Large voluntary contribution by the United States
The United States has pledged a voluntary contribution of up to $25.5 million to the Preparatory Commission for the Comprehensive Nuclear-Test-Ban Treaty Organization (CTBTO). The funds will be used to reconstruct hydroacoustic station HA04 in the French Southern Territories. This is the eleventh and last hydroacoustic station to be built as part of the International Monitoring System (IMS). The reconstruction will complete the hydroacoustic network, which monitors the world’s oceans for any sign of a nuclear explosion.
This latest donation is the largest single contribution of its kind to the organization to date and comes only weeks after the United States pledged a voluntary in-kind contribution valued at $8.9 million to the CTBTO. The earlier pledge will underwrite contribution in-kind projects implemented by U.S. agencies in coordination with the CTBTO that support the further development of the full range of CTBTO verification and monitoring activities to detect nuclear tests, including enhancing radionuclide and noble gas detection technologies, refining seismic detection techniques, and supporting auxiliary seismic stations.
I am extremely grateful to the United States for its generous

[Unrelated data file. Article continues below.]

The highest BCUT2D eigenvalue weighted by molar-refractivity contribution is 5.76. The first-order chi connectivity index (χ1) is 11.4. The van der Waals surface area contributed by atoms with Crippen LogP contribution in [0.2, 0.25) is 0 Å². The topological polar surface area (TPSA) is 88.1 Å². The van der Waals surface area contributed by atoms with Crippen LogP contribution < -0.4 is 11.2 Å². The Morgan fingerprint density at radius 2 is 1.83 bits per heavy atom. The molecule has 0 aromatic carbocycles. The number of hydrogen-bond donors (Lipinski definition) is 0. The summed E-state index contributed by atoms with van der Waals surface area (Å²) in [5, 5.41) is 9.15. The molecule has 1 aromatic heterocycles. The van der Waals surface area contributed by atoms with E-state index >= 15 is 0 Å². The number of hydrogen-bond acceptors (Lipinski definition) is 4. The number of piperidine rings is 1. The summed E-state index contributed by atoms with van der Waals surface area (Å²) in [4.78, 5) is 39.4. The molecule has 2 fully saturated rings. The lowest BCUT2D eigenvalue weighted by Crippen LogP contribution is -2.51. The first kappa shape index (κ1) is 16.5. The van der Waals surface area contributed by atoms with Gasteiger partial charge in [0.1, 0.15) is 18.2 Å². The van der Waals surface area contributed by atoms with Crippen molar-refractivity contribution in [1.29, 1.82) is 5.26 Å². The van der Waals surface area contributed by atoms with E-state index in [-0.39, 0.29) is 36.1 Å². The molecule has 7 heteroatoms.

contribution. These large voluntary contributions are a further
demonstration of an outstanding commitment to the CTBTO. CTBTO Executive Secretary Tibor Toth
The United States' support for the work of the CTBTO manifests itself in many different ways. The country is already the largest single regular contributor to the organization's budget. It is also the host of the largest number of International Monitoring System facilities - 39 of a total of 337, of which 36 facilities are certified. The United States voluntarily assumes the operation and maintenance costs for all facilities on its territory. In addition, a large number of U.S. experts participate actively in the CTBTO's policy-making organs, workshops and seminars.
While the CTBT has been signed by 182 and ratified by 154 of them (see map), it needs to be ratified by all 44 States identified as nuclear technology holders to enter into force. Of these, nine have yet to deposit their instrument of ratification: China, the Democratic People's Republic of Korea, Egypt, India, Indonesia, Iran, Israel, Pakistan and the United States.